NJ expecting to receive even more COVID-19 vaccines by March
There’s good news for Garden State residents still waiting to get an appointment for a COVID-19 vaccine.
During the latest coronavirus update on Wednesday, which was held virtually instead of in person because Gov. Phil Murphy is quarantining after a member of his family tested positive for the virus, the governor said the state is expecting more deliveries of the vaccine from the federal government over the next three weeks.
State Health Commissioner Judith Persichilli said the state this week will receive a total of 254,650 first and second doses of Pfizer and Moderna vaccine, and those totals will increase slightly for the last two weeks in February.
“The demand for appointments is currently greater than the appointments we have available," she said. "As vaccine doses increase we’ll be able to open up more appointments giving eligible residents more opportunity.”
In recent weeks, Murphy has repeatedly stressed the need for more vaccine supplies to be delivered, pointing out the state’s almost 300 dispensing sites are ready and able to expand vaccination efforts when we get more doses.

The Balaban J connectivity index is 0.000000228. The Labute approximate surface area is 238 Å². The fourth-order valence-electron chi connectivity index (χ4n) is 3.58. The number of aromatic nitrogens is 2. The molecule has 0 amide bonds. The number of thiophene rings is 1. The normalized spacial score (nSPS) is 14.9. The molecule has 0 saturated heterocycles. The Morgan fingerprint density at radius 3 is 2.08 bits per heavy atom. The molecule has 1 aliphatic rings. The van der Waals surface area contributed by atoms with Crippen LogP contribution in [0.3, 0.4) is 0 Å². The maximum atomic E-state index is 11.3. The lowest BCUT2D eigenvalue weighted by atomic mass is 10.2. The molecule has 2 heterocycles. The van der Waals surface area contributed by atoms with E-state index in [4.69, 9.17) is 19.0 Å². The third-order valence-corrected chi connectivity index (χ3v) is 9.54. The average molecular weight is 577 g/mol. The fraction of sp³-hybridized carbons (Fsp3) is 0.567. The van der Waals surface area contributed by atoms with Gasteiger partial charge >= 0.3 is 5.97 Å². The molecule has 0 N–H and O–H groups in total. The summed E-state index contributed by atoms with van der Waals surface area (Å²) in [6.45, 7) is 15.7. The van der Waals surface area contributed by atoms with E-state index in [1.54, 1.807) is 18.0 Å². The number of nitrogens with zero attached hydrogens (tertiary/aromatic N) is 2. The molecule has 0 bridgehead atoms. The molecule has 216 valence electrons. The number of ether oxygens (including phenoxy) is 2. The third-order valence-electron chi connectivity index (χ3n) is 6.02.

On Thursday and Friday, CVS will get 9,900 doses and Rite-Aid will get about 7,500 doses through the federal pharmacy partnership. More than 20 CVS locations and 70 Rite-Aid sites will begin vaccinating eligible residents over the next week.
Appointments for a vaccine will soon be available at cvs.com/immunizations/covid-19-vaccine, and for Rite-Aid those eligible are being directed to go through the state vaccine scheduling system at covidvaccine.nj.gov.
Murphy said these pharmacy vaccine doses will not impact the amount of vaccine the state is already receiving.
The governor also noted that the Biden administration has indicated it will soon be providing additional vaccine supplies to federally qualified community health centers in New Jersey.
So far, 1.14 million COVID vaccinations have been administered in the state since the start of the vaccine rollout on Dec. 15.
“These numbers, they’re not where they need to be or will be but their continued rise keeps pointing us in the right direction," Murphy said.